Former President Cristina Fernandez will face trial on charges she covered up the role of Iranians in a 1994 terrorist bombing at a Jewish center in Argentina's capital, judicial authorities announced Monday.
Eleven other former officials and people close to Fernandez's government will also be tried on charges of cover-up and abuse of power, Federal Judge Claudio Bonadio said in a ruling released by Argentina's official CIJ Judicial Information Center.
The trial date has not been set.
So far, four of the accused have been detained. In December, Bonadio asked lawmakers to remove Fernandez's immunity from prosecution, which she gained last year when she was sworn in as a senator. Legislators have not acted on the request. The immunity protects her from being arrested, but she can still be tried.
Fernandez, who was president in 2007-2015, denies any wrongdoing or involvement in any cover-up involving Argentina's worst terror attack. The 1994 bombing of the Argentine Israelite Mutual Association center in Buenos Aires in Buenos Aires killed 85 people and wounded hundreds. Iran denies any involvement.
The judge backed an assertion against Fernandez made on Jan. 14, 2015, by Alberto Nisman, a prosecutor who was investigating the case. Nisman said the 2013 agreement that Fernandez's government made with Iran in exchange for favorable deals on oil and other goods ensured that Iranian officials involved in the attack would escape prosecution.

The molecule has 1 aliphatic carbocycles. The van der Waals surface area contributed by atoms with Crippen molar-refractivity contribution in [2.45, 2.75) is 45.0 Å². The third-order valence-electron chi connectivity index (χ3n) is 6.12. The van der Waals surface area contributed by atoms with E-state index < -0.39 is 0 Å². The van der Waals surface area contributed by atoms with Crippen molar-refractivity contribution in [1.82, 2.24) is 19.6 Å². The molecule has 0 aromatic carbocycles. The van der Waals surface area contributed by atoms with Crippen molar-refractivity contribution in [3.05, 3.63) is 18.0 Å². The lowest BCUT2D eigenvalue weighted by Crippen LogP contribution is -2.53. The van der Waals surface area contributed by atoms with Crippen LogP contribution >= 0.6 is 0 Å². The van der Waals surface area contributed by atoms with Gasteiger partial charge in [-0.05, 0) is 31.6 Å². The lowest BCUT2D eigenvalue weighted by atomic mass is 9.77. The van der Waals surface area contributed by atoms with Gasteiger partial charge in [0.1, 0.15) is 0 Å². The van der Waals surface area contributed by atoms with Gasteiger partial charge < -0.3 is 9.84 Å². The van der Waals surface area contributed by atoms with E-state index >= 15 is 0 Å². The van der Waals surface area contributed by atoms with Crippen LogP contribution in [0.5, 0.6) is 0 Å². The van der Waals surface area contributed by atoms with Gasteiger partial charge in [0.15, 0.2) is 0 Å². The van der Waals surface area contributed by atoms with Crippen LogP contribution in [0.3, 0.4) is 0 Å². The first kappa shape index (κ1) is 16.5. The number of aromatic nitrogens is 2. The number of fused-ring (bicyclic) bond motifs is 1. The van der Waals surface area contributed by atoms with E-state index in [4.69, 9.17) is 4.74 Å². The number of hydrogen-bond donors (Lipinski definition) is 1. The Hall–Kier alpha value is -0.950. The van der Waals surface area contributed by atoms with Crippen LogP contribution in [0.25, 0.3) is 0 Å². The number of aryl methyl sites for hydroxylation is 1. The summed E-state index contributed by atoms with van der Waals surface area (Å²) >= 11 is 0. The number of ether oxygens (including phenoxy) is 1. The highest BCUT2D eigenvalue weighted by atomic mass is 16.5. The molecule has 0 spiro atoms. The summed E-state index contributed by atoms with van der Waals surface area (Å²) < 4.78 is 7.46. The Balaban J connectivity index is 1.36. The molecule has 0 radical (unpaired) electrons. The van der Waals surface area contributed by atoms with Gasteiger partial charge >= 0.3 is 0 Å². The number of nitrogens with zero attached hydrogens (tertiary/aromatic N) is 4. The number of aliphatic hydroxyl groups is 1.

Nisman was found dead in his apartment with a bullet wound in his right temple four days later. His case remains unsolved. But last year, an investigation by Argentina's border police agency concluded that Nisman was murdered, contradicting earlier official findings that Nisman likely killed himself.
Fernandez, a left-of-center politician, blames the accusations against her on what she says is the bias of judges following the orders of her conservative successor, President Mauricio Macri. She recently said she wanted to go on trial as soon as possible to prove the "arbitrariness of the accusation."
Fernandez has defended the 2013 deal with Iran as a way to solve the bombing case. But Jewish groups and other criticized it at the time, saying Tehran had failed to turn over suspects. A joint "truth commission" called for by the deal was approved by Argentina's Congress but it was never formed because it was later ruled by local courts to be unconstitutional.